Methods: A retrospective chart review of all patients with a positive blood culture for Candida spp. between July 2016 and June 2017 was conducted at a large academic medical center. The primary endpoint was time to effective therapy, defined as time from first positive blood culture to start of an antifungal with in vitro susceptibility. Secondary endpoints were time to clearance of candidemia and 30 day all-cause mortality. Data analysis was conducted and reported using descriptive statistics.
Results: A total of 36 patients with candidemia were included, a majority of whom were consulted by the Infectious Diseases (ID) team (81%). C. albicans and C. parapsilosis were the most common pathogens (36% and 25%, respectively) and sources of candidemia varied, with the most common being a line-related source (42%). Median time to effective therapy was 0.3 hours (IQR 0.12 – 9.95). Sixty-four percent of patients received a non-azole, primarily caspofungin, and 36% of patients received an azole as empiric antifungal therapy. Selection of empiric fluconazole was deemed suboptimal for 17% of patients, all of whom received delayed or no ID consult. Significantly more ID consult patients received an ophthalmology consult vs. non-ID consult patients (65% vs. 0%, p=0.002). Additionally, echocardiograms were more frequent in ID consult vs. non-ID consult patients (52% vs. 29%, p=0.408). Median time to candidemia clearance was 58 hours (IQR 46.4 – 95.6) and 30-day all-cause mortality was 25%.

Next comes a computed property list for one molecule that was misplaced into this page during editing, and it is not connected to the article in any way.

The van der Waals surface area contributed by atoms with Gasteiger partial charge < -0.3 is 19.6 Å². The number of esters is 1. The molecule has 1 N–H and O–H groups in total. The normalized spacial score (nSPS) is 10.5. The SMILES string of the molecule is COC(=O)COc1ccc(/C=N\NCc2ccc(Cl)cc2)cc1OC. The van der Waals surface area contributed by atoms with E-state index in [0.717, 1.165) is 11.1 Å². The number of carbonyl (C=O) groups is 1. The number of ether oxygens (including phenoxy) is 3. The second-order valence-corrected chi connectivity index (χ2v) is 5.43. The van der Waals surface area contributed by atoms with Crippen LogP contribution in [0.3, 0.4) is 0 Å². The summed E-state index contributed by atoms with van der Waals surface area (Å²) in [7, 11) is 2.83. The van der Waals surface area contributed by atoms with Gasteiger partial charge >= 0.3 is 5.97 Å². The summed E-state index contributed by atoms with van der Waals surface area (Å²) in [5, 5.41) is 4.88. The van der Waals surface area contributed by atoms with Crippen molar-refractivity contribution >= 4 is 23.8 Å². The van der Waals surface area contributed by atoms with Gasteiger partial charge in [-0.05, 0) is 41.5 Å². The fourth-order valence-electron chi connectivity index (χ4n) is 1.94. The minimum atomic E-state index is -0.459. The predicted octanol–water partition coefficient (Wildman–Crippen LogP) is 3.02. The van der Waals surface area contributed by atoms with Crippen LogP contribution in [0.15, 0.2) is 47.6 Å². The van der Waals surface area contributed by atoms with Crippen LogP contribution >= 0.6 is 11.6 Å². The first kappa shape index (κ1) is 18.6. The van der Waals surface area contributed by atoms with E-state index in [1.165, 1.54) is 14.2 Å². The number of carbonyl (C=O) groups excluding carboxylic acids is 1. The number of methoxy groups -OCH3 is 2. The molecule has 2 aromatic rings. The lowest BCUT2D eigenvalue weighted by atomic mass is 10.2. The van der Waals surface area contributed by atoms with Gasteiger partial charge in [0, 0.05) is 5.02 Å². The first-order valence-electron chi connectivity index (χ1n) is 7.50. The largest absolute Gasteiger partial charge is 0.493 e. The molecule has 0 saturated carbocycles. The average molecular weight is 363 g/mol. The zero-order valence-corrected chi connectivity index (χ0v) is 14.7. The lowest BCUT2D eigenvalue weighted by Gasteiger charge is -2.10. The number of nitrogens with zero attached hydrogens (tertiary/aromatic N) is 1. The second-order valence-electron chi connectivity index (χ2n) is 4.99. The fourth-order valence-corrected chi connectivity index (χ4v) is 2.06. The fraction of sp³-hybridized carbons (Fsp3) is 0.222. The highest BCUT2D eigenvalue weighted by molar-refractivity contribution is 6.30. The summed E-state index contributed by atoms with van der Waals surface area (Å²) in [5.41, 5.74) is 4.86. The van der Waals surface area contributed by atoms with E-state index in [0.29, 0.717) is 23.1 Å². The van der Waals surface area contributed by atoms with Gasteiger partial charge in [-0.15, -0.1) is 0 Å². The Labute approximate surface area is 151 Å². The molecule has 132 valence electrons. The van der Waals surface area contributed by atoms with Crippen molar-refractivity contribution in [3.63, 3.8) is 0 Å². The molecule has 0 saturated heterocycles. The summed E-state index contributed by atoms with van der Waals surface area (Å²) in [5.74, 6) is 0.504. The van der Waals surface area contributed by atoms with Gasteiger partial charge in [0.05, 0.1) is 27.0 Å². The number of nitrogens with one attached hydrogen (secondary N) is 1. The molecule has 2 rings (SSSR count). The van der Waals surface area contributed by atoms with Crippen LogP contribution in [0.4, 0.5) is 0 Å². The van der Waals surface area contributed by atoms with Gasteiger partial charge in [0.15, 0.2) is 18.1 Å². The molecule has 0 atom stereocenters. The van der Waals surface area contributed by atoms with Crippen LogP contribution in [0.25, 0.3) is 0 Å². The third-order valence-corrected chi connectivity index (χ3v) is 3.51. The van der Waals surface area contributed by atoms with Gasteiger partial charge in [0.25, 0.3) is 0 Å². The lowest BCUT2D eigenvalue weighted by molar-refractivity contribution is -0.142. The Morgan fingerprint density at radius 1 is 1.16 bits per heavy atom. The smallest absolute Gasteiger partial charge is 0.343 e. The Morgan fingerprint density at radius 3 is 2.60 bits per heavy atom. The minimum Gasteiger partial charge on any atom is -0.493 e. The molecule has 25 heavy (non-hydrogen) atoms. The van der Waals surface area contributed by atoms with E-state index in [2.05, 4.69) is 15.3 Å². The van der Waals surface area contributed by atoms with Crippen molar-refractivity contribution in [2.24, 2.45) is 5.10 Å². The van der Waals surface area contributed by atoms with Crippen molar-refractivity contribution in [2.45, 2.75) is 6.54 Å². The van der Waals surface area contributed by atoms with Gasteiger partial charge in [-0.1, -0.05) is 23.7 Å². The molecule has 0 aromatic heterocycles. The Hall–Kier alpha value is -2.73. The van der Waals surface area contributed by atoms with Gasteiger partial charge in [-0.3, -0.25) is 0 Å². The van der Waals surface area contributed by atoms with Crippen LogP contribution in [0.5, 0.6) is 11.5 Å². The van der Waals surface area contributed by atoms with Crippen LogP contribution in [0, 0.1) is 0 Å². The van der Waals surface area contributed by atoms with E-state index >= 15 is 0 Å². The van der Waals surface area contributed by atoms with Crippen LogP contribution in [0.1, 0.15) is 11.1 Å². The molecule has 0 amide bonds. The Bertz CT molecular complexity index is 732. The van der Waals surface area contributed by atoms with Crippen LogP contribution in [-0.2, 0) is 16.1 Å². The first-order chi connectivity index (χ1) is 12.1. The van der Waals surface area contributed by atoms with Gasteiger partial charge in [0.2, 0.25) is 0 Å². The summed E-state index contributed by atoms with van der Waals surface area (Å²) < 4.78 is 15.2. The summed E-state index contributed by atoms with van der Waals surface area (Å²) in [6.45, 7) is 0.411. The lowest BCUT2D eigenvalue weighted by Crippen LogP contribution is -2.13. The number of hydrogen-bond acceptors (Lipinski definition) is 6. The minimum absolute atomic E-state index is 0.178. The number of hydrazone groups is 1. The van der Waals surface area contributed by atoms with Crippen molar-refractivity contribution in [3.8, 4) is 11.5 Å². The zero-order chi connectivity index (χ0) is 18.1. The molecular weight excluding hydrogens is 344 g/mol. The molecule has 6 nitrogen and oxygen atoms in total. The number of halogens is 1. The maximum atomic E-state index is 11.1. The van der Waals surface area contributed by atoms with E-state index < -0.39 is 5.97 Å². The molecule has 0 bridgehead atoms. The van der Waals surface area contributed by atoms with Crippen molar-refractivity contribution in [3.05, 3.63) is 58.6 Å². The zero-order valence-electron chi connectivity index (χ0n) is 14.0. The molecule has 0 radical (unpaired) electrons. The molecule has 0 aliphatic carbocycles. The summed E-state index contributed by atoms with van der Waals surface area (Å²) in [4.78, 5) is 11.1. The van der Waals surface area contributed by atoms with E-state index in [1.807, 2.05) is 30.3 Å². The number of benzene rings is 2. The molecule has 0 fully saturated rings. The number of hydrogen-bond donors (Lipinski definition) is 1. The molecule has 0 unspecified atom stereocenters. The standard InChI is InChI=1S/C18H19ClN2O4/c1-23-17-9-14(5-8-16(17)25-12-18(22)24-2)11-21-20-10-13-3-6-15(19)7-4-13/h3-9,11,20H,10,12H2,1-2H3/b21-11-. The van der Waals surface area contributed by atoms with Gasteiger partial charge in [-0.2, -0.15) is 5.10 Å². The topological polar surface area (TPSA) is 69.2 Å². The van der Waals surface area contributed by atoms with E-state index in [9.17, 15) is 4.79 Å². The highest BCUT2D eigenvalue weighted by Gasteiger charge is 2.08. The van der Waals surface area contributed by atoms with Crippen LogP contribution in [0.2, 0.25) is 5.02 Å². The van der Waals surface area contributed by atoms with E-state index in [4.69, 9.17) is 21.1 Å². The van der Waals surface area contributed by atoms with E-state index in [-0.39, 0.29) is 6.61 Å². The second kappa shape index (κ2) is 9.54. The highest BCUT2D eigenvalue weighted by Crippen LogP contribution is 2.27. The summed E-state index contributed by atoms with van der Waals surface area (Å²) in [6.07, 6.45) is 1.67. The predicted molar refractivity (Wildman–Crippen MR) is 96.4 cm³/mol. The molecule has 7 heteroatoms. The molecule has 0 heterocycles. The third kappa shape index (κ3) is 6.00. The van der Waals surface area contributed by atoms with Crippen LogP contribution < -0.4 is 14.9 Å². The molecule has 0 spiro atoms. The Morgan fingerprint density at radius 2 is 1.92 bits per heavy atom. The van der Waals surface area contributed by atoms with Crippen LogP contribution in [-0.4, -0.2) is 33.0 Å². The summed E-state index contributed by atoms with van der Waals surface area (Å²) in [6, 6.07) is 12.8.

Conclusion: Most patients were started on effective antifungal therapy once candidemia was identified. Patients with an ID consult were more likely to receive ophthalmology consults or echocardiograms to rule out optic or cardiac involvement, respectively. Antifungal stewardship efforts geared towards establishment of institutional guidelines, candidemia treatment bundles, or mandatory ID consult may be considered to improve current practices of candidemia management.
T. Dick, None